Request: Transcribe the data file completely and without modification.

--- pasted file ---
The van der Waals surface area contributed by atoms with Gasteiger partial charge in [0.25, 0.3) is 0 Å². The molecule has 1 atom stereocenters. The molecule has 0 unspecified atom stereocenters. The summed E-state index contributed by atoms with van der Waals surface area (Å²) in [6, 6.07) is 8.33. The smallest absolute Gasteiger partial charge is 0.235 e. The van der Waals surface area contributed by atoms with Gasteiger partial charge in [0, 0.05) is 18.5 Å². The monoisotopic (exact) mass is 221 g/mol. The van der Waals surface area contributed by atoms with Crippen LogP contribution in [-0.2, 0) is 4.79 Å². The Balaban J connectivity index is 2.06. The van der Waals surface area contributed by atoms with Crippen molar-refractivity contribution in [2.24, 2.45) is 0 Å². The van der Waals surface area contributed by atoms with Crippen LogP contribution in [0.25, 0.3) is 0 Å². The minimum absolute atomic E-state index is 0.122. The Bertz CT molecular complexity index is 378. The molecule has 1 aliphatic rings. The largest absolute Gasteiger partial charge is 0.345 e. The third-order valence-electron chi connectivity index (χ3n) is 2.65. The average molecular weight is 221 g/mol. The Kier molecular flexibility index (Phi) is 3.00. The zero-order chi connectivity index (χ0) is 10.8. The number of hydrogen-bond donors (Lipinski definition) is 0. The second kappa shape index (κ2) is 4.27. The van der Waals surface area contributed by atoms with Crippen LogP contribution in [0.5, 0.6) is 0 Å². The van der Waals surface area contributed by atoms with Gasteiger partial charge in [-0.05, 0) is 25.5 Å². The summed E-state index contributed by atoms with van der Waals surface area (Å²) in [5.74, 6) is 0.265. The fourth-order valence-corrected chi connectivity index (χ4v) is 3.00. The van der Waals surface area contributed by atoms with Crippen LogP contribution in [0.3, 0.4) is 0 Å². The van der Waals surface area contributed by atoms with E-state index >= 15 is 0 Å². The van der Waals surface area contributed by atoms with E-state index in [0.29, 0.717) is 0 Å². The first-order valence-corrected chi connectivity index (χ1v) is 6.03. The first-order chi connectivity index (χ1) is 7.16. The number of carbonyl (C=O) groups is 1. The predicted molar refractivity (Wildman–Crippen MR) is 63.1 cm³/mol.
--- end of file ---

The van der Waals surface area contributed by atoms with Gasteiger partial charge in [0.25, 0.3) is 0 Å². The molecule has 1 atom stereocenters. The molecule has 0 unspecified atom stereocenters. The summed E-state index contributed by atoms with van der Waals surface area (Å²) in [6, 6.07) is 8.33. The smallest absolute Gasteiger partial charge is 0.235 e. The van der Waals surface area contributed by atoms with Gasteiger partial charge in [0, 0.05) is 18.5 Å². The monoisotopic (exact) mass is 221 g/mol. The van der Waals surface area contributed by atoms with Crippen LogP contribution in [-0.2, 0) is 4.79 Å². The Balaban J connectivity index is 2.06. The van der Waals surface area contributed by atoms with Crippen molar-refractivity contribution in [2.24, 2.45) is 0 Å². The van der Waals surface area contributed by atoms with Crippen LogP contribution in [0.25, 0.3) is 0 Å². The minimum absolute atomic E-state index is 0.122. The Bertz CT molecular complexity index is 378. The molecule has 1 aliphatic rings. The largest absolute Gasteiger partial charge is 0.345 e. The third-order valence-electron chi connectivity index (χ3n) is 2.65. The average molecular weight is 221 g/mol. The Kier molecular flexibility index (Phi) is 3.00. The zero-order chi connectivity index (χ0) is 10.8. The number of hydrogen-bond donors (Lipinski definition) is 0. The second kappa shape index (κ2) is 4.27. The van der Waals surface area contributed by atoms with Crippen LogP contribution in [0.5, 0.6) is 0 Å². The van der Waals surface area contributed by atoms with Gasteiger partial charge in [-0.05, 0) is 25.5 Å². The summed E-state index contributed by atoms with van der Waals surface area (Å²) in [5.74, 6) is 0.265. The fourth-order valence-corrected chi connectivity index (χ4v) is 3.00. The van der Waals surface area contributed by atoms with Crippen LogP contribution in [0.3, 0.4) is 0 Å². The van der Waals surface area contributed by atoms with E-state index >= 15 is 0 Å². The van der Waals surface area contributed by atoms with E-state index in [0.29, 0.717) is 0 Å². The first-order valence-corrected chi connectivity index (χ1v) is 6.03. The first-order chi connectivity index (χ1) is 7.16. The number of carbonyl (C=O) groups is 1. The predicted molar refractivity (Wildman–Crippen MR) is 63.1 cm³/mol.